You have to try pejibaye, jocote or mamón. I remember what they told me once in a fruit shop: Everything from Costa Rico, only the grapes are from Peru. Costa Rican gastronomy is a feast for the senses, with influences from Latin and Caribbean cuisine.

Drinking water

This is a small detail that fascinated me: not depending on finding a store to buy bottled water to drink. Although bottled water is more recommended for short-stay travelers to avoid possible gastrointestinal problems, when you have been in Costa Rica for a while, you can drink tap water without a problem.

Connection with other travelers

The demand for security, hospitality and nature makes Costa Rica a country where many travelers tend to converge, so the ease of meeting people along the way skyrockets and is one of the biggest secrets of traveling alone through Costa Rica. Hostels and hostels become ideal meeting points for socializing.

Challenge Directions

The peculiar address system in Costa Rica, based on physical reference points, sometimes with the added problem that they can be references from the past, ranging from a church, a bar, a grocery store or a school, can be disconcerting for Travellers. Although in San José, for example, the streets and avenues are numbered, people usually give the address “tico”.

Spanish, Tico and English

As in the rest of Central America, the predominant language is Spanish. However, Costa Rica has a long tradition of receiving American tourists, so it is normal for English to be used in the tourism ecosystem for much more than just announcing vacant rooms. It may not be something to take into account for Spanish travelers, but it is one of the reasons why Costa Rica welcomes so many travelers from all over the world: it is easy to communicate with Ticos.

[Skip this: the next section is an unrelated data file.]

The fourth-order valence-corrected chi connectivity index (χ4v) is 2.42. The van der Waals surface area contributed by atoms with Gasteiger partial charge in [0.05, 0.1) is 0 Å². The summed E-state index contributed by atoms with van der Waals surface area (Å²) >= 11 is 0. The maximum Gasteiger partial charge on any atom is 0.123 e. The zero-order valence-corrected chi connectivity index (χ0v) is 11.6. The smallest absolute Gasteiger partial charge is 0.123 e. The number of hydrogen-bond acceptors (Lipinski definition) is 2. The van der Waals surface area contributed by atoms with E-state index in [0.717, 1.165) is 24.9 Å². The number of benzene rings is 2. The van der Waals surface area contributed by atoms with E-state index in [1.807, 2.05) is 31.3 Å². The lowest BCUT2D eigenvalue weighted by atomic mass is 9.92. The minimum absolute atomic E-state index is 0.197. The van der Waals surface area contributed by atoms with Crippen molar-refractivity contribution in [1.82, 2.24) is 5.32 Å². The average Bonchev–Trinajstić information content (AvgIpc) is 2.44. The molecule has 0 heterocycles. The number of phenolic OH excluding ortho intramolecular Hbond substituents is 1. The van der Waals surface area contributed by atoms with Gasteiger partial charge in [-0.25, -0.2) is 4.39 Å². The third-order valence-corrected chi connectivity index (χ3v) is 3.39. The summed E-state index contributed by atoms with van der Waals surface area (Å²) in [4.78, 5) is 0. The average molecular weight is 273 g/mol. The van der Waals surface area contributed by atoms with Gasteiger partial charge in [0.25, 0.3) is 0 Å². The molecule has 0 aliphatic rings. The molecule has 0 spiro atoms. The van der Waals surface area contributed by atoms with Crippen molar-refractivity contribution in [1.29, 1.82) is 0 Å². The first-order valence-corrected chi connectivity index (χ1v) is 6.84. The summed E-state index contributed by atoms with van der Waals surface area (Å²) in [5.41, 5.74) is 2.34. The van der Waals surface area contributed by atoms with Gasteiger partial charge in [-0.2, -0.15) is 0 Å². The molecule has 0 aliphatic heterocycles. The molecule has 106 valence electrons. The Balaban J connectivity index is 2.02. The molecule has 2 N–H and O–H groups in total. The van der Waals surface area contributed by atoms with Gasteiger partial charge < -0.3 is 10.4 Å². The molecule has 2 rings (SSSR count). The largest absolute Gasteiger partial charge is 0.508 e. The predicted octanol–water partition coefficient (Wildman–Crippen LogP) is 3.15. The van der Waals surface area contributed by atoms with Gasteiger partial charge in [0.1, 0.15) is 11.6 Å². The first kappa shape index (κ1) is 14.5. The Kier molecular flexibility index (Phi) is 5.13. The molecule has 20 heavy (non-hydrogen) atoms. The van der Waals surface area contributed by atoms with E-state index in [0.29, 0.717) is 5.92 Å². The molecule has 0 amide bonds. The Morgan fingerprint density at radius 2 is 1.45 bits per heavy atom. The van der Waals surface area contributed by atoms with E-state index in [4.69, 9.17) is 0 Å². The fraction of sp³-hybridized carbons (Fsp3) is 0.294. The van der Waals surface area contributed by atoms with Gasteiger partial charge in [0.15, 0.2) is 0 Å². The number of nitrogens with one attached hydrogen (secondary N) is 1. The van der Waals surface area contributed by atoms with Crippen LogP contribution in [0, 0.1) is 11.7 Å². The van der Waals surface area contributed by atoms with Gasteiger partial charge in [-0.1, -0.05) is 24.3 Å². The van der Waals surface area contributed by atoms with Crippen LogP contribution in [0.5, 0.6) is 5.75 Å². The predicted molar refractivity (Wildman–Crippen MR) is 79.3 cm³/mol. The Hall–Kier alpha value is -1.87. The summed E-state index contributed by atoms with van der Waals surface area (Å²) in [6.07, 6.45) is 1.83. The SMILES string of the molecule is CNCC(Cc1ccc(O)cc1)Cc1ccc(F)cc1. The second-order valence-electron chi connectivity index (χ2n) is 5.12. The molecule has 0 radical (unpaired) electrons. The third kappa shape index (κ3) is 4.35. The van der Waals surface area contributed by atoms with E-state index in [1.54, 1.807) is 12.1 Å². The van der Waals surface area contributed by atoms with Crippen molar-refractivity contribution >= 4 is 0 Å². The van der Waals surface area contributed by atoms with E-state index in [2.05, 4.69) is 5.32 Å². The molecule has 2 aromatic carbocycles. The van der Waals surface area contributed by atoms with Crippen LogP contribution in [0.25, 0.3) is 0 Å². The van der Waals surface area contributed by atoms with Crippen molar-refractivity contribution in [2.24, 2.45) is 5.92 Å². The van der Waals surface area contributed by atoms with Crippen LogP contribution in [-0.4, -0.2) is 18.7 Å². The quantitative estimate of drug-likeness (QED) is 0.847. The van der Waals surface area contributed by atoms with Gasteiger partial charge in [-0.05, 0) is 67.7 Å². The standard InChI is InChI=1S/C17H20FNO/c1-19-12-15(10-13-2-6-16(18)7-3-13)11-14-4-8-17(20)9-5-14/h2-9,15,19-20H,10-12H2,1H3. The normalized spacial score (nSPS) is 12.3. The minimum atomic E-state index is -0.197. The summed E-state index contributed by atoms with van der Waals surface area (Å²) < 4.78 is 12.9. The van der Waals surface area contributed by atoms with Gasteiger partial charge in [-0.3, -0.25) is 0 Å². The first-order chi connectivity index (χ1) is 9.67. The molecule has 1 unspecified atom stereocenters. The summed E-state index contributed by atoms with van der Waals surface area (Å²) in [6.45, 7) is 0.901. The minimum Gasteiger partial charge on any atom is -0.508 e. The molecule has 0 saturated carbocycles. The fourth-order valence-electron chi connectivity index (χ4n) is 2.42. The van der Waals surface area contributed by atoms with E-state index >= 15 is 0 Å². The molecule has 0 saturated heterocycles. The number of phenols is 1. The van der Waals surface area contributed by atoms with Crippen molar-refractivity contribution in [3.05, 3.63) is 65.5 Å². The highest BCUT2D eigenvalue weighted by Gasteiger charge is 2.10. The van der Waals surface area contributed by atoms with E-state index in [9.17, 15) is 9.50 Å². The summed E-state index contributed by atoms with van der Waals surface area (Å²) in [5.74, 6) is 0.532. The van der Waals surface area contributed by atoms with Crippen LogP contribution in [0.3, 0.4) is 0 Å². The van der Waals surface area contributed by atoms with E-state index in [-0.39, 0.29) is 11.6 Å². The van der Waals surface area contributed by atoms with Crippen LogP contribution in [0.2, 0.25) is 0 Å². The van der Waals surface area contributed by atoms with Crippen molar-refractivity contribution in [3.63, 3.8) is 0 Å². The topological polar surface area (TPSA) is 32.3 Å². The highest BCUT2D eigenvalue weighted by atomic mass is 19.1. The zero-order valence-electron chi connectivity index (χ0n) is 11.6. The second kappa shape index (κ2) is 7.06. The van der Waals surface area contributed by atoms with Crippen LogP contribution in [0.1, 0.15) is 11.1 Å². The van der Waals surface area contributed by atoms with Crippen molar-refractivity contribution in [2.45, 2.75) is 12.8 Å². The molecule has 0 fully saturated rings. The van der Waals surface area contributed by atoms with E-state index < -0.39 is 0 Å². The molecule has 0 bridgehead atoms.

Pure Life dude

“Puravida” is not just an expression or a cliché, but an entire way of life in Costa Rica. Used to greet, say thank you or say goodbye, it represents a philosophy of a relaxed, calm and happy life, anyone’s dream. This mentality positive transcends from orality to the travel experience.

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6,000 Costa Ricans Die Each Year from Cancer but the Number Could Double in Less Than Two Decades, Experts Warn ⋆ The Costa Rica News



In Costa Rica each year, more than 13,000 people are diagnosed with cancer and more than 6,000 die from this disease.According to the World Health Organization (WHO), by 2040, the number of new cases and deaths in the country will almost double.

This drastic increase would occur if actions are not taken promptly and decisively to stop the avalanche of cancer cases and deaths that could occur. That is what specialists Warner Alpízar, an expert in tumor biology at the University of Costa Rica, and Luis Bermúdez, from the Robotic Radiosurgery Center, consider.